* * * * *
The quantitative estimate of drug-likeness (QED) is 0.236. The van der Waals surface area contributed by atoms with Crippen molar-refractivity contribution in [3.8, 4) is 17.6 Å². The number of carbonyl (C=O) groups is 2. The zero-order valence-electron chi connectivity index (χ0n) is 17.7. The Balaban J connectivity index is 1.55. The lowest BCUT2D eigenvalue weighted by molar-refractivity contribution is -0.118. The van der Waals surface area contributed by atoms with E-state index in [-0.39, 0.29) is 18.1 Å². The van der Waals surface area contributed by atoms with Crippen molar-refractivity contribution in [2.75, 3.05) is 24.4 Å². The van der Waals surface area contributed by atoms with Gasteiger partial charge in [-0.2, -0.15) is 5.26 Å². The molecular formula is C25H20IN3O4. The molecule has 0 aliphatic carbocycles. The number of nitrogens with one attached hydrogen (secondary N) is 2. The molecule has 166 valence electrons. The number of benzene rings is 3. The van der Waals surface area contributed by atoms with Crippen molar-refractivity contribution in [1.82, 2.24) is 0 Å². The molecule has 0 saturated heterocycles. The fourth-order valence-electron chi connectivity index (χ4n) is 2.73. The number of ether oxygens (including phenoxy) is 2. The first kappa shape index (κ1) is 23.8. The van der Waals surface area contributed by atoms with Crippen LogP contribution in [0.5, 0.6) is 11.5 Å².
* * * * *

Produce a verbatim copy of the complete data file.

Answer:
The quantitative estimate of drug-likeness (QED) is 0.236. The van der Waals surface area contributed by atoms with Crippen molar-refractivity contribution in [3.8, 4) is 17.6 Å². The number of carbonyl (C=O) groups is 2. The zero-order valence-electron chi connectivity index (χ0n) is 17.7. The Balaban J connectivity index is 1.55. The lowest BCUT2D eigenvalue weighted by molar-refractivity contribution is -0.118. The van der Waals surface area contributed by atoms with E-state index in [-0.39, 0.29) is 18.1 Å². The van der Waals surface area contributed by atoms with Crippen molar-refractivity contribution in [2.75, 3.05) is 24.4 Å². The van der Waals surface area contributed by atoms with Gasteiger partial charge in [-0.2, -0.15) is 5.26 Å². The molecular formula is C25H20IN3O4. The molecule has 0 aliphatic carbocycles. The number of nitrogens with one attached hydrogen (secondary N) is 2. The molecule has 166 valence electrons. The number of benzene rings is 3. The van der Waals surface area contributed by atoms with Crippen molar-refractivity contribution in [1.82, 2.24) is 0 Å². The molecule has 0 saturated heterocycles. The fourth-order valence-electron chi connectivity index (χ4n) is 2.73. The number of ether oxygens (including phenoxy) is 2. The first kappa shape index (κ1) is 23.8. The van der Waals surface area contributed by atoms with Crippen LogP contribution in [0.5, 0.6) is 11.5 Å².